Confound that Brother Willow; does he never cease talking? I suppose I should not be so quick to judge him; he's probably just as nervy and frightened as I am. But I do wish he'd keep himself occupied with his own business, not everyone else's. Oh, dear, there goes that hogbabe again; I shall have to postpone recording for now."
"Biddee, you little nuisance; come back here this minute!" Casting her parchment and charcoal aside, Sister Flim rose to chase after the infant hedgehog maiden, who was surprisingly speedy for one of her age and had already made it to the top of the cellar stairs. Knowing she could easily outpace the old, overweight mouse, Biddee paused to wave at her impudently.
"Heehee! Nevernever catchee me Sissyflim! Biddee go to watch lightning; go Boom bangybang!" The Dibbun fled, shreiking with laughter. Sister Flim pursued her for a short distance before becoming out of breath; turning back, she implored the other weary creatures slumped about the cellars, most of whom were trying to catch a few minutes' doze after the long, sleepless night.
"Someone, please go catch that infernal rascal before she gets outside!"
Brother Willow, a tall, thin, dour-looking shrew, chastised the Sister. "You were supposed to be standing guard, you know; if you had been paying attention, you might have headed her off. It's your own fault!"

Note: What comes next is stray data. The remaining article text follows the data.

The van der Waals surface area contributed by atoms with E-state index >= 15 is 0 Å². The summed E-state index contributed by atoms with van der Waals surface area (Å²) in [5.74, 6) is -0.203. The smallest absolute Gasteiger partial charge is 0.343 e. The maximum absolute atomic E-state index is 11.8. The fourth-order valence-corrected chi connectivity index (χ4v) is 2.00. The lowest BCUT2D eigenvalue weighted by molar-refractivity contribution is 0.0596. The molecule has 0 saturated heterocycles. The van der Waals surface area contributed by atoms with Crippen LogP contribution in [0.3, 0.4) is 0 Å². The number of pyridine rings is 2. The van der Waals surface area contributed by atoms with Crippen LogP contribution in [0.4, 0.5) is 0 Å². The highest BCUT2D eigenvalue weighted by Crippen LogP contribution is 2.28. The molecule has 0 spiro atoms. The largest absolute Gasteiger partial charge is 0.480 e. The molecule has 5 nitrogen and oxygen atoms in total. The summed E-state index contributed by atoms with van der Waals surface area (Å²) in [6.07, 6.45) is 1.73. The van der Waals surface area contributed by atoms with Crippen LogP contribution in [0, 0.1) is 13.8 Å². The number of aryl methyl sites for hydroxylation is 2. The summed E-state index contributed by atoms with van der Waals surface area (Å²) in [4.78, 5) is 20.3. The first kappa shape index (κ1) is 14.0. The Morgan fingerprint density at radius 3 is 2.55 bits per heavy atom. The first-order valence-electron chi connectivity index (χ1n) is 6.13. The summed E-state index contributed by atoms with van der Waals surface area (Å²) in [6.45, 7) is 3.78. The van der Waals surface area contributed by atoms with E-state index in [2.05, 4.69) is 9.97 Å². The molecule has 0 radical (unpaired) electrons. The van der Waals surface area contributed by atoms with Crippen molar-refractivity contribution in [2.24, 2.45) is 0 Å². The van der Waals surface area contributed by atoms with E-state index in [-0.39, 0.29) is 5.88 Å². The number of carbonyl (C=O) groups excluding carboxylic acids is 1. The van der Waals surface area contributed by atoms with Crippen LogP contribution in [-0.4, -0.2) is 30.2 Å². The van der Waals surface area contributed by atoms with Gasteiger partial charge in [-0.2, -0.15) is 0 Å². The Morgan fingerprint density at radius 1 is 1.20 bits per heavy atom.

The good Sister's temper finally snapped. "And, tell me, pray; how does insulting an Abbey Recorder help to catch a runaway Dibbun? If you can't think of anything helpful to do or say, will you please stay out of this?!"
Brother Willow was taken aback by Sister Flim's ferocity; he stammered angrily, searching for a reply. "Why you...you...!"
Grandmum Dawbil, the Abbey Healer, placed herself between the two irate creatures, rumbling in her deep mole accent. "Stop ee this foightin' roight away; it be a bad day enuff wi'out you two gurt foozles makin' it even worserer, burr aye! Yurr, Shurmee, goo ee arter ee liddle 'un."